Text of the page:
For years, I have opted to skip the work of creating a list of rules with my students. Even when I had the students themselves come up with the rules, they were clearly only regurgitating the same list of rules that they had known since they first arrived in a shared learning space. For the past few years, instead, we have worked together in order to create a list of characteristics that describes the kind of classroom that they want to be a part of and the kind of teachers that might help them to learn best. We discussed that during the year, they would come to school every day and try their hardest to live up to the descriptions of the kind of classroom they want to be a part of and I would try my hardest to live up to the description of the kind of teacher that might help them to learn best. And I still think that this is important work and it is work that we will find time to do.

However, I do not want this to be our first conversation this year. Because it leaves out something important that I know that I need to teach my students and that I was reminded of while reading Troublemakers. 

One of the things that I loved most about the book is that Shalaby shows us what is possible when we stop simply looking at a child’s behavior as a problem to be solved with the right punishment or reward, but instead look at what we can learn about the toxicity of our own schools from the problems that it is causing in our children. In the chapter that describes one of the students, Sean, we see a problem of questioning authority that has become extreme and often times disruptive and even harmful to other students.

Many attempts are made to correct this behavior, but what Shalaby helps us to envision instead is a way for us to learn about the changes that WE can make in our classrooms instead. She writes, “Knowing when and how to challenge authority is a skill worth teaching and learning. Understanding the power of organized, collective dispute — as an alternative to vulnerable, individual dispute — is also a lesson worth teaching and learning. Questioning is a habit we should cultivate in young people not because of its value to any particular individual, but because it makes for an undoubtedly healthier and more robust democracy. Democracy requires dispute.”

I am particularly moved by this discussion of compliance because for the past few years, I have wrestled with our schools over-dependence on compliance. Perhaps this has come from watching my own child, who is a bit non-compliant in nature, enter into the school system and quickly learn that school is a place where a kid like herself does not easily fit. And it makes me worry about her future with school and it makes me worry about the message our schools are sending to students about who belongs in our classrooms and who belongs on the fringe of our classrooms, never fully feeling like school is a place for them.

And in a larger way, I worry that our over-dependence on compliance for our country’s children has led us to a world where many adults value compliance over justice.  I have watched as compliance has led this world to commit horrific acts in the name of holding others accountable for laws, without ever stopping to question if those laws are unfair or unjust.  And this is playing out, in this moment, in the must heart wrenching of ways.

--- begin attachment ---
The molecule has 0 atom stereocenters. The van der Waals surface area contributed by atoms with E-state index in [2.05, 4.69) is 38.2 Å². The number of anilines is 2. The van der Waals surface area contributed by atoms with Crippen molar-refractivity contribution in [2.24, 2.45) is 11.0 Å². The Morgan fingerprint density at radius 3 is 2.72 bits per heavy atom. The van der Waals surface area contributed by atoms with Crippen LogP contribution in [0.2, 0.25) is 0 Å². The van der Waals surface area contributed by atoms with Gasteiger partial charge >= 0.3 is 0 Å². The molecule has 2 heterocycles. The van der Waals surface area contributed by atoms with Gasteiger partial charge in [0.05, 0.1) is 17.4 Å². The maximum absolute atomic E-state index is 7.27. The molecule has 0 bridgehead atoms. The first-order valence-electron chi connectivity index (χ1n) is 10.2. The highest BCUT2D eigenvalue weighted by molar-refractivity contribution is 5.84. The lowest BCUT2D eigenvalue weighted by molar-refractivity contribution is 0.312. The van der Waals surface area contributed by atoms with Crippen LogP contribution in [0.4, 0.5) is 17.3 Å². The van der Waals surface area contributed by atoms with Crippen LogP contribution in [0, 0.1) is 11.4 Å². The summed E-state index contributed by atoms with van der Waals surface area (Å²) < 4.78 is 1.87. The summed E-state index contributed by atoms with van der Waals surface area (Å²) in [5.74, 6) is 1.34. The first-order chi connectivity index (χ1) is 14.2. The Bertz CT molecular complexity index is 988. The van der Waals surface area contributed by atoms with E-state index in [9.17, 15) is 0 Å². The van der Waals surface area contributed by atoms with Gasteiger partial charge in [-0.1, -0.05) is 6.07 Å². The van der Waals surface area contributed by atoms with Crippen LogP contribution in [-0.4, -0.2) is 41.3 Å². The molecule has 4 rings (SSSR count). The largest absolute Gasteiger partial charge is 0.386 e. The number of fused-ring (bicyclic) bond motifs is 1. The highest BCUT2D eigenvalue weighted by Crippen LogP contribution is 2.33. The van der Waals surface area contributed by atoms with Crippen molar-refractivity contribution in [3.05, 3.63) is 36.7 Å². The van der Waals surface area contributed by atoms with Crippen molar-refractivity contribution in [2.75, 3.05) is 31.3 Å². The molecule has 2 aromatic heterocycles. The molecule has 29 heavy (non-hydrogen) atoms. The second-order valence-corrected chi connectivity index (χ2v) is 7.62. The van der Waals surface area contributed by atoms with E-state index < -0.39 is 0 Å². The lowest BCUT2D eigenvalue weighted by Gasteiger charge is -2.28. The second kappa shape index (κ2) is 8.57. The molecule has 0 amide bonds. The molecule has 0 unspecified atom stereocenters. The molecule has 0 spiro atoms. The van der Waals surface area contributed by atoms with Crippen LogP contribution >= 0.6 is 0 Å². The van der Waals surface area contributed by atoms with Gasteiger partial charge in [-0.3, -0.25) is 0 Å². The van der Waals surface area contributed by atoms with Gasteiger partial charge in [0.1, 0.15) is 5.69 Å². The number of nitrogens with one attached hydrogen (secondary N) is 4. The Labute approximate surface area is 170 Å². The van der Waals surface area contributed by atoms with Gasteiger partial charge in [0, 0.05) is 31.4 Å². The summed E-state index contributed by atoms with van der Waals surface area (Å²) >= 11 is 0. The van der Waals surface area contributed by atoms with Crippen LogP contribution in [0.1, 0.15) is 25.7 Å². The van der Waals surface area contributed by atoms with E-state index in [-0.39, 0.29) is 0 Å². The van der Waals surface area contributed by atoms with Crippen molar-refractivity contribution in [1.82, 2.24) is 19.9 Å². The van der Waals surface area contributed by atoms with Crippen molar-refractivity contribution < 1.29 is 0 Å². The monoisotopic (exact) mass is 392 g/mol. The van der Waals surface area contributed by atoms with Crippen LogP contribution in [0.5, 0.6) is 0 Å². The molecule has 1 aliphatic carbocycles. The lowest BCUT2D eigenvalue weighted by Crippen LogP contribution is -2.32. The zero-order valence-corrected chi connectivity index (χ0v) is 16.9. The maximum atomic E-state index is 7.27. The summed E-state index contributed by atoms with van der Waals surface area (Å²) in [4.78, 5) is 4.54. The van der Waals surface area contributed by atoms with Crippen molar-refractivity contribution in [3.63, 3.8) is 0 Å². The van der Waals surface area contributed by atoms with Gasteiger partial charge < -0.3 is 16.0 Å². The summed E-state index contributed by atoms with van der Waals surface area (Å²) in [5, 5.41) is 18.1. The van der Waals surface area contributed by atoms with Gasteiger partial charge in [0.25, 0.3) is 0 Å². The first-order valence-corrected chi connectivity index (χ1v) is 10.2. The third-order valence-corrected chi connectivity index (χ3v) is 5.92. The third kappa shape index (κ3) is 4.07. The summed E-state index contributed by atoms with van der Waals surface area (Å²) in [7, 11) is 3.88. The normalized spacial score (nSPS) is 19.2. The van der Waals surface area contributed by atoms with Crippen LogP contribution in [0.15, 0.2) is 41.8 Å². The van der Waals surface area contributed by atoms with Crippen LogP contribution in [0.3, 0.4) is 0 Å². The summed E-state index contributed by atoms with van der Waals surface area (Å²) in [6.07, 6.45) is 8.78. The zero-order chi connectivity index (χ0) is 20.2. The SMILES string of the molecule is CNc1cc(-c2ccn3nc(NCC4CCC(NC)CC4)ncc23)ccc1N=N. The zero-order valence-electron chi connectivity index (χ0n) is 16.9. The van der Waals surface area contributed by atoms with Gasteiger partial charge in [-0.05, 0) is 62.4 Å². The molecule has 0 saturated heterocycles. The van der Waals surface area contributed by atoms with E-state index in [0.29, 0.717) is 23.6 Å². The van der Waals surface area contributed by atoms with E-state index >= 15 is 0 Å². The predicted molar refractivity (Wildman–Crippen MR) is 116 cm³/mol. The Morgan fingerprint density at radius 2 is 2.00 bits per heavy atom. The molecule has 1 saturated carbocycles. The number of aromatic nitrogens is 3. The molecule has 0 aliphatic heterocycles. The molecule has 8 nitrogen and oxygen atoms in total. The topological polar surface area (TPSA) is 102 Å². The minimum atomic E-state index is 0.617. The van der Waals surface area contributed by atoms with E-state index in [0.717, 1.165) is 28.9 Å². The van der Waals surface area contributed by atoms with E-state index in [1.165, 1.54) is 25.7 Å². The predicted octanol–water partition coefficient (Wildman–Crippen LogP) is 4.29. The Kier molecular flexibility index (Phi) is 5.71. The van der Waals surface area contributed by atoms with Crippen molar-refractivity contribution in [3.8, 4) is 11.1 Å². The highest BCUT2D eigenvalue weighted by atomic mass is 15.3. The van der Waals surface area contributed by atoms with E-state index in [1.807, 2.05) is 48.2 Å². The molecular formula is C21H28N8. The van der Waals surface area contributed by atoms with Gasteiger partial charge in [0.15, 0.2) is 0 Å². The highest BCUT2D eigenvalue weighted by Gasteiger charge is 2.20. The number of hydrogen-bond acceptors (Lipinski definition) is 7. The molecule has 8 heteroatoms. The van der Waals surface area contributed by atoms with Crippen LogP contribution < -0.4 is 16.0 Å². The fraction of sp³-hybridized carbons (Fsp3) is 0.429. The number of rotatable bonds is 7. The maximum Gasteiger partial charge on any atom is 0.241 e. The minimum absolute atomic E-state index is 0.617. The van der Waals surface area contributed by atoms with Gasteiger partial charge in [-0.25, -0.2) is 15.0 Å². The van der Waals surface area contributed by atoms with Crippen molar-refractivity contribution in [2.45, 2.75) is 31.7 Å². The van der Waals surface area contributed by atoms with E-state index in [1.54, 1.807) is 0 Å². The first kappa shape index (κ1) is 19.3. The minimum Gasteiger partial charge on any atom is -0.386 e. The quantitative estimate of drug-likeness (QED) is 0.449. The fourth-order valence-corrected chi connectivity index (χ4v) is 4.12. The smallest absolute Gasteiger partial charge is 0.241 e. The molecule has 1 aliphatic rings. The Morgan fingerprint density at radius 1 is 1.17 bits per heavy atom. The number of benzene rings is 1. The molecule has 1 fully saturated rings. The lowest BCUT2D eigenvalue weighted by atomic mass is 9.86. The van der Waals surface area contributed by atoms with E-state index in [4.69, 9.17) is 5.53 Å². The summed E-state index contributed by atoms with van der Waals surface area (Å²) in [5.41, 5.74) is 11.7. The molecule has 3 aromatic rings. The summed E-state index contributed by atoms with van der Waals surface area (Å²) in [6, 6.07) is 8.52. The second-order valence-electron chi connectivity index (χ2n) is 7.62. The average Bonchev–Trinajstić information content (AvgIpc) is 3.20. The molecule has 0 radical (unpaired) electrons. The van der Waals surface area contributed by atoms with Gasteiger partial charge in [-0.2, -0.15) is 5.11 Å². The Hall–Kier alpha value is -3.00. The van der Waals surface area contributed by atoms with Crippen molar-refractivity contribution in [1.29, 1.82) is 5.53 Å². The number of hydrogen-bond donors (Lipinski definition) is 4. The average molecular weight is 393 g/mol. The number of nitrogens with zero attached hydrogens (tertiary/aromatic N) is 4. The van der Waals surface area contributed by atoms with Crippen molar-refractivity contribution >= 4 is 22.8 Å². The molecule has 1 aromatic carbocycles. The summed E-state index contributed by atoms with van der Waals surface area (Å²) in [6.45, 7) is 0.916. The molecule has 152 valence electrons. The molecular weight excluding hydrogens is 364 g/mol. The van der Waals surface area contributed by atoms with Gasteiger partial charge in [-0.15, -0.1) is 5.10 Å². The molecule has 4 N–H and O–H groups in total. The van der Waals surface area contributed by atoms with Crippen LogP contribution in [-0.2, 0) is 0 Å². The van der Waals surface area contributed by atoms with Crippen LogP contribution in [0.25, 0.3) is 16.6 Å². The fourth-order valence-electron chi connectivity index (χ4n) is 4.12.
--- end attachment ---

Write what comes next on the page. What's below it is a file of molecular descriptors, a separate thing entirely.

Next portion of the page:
We watch on our televisions as children are ripped away from their parents because their parents have dared to dream of a better and safer life and have fled horrific circumstances in other countries in order to make it to our country in the hopes of finding safety. And it is a real argument that people give where they say, “But they are breaking the law. If they didn’t want their children taken away then they shouldn’t have broken the laws. They should have come here legally.” People say this without stopping to question if the laws are fair, if the systems are just, they simply point to their noncompliance and claim that it is not the punishment that is problematic, but the noncompliance.

And the thing is, I have watched and listened as educators have argued against this logic. They have pushed back on the valuing of compliance over justice, they have fought against this without stopping for one second to realize how we are replicating this very same injustice in our schools and in our classrooms. We are raising our students to put compliance above justice, to follow blindly without asking if what they are following is fair or just. We are raising the humans that perpetuate these conditions.

But we do not have to. We can change that narrative. We can start to use our students’ noncompliance, not as a reason to punish, but as an opportunity to learn. To learn what we need to fix. I am not suggesting that we take away rules, I am not advocating for a free-for-all, but what I am suggesting is that we take our students natural desire to push boundaries and to question authority and we teach them to do those things in a productive way that will bring us closer to equity and justice.

So this year, I plan to do that from day one. This year, I plan to spend time on rules on the first day of school (something I have previously purposely NOT done). But here is how I am thinking of framing our conversation:

I will ask the students to put themselves into groups of 2 (or 3 if needed). Once settled, I want to start with this first question:

What is a rule? (I will tell them that I am looking for a definition, not examples).

After crafting a definition we can all agree with. I will ask students to turn back to their partner(s) and then I will ask the next question: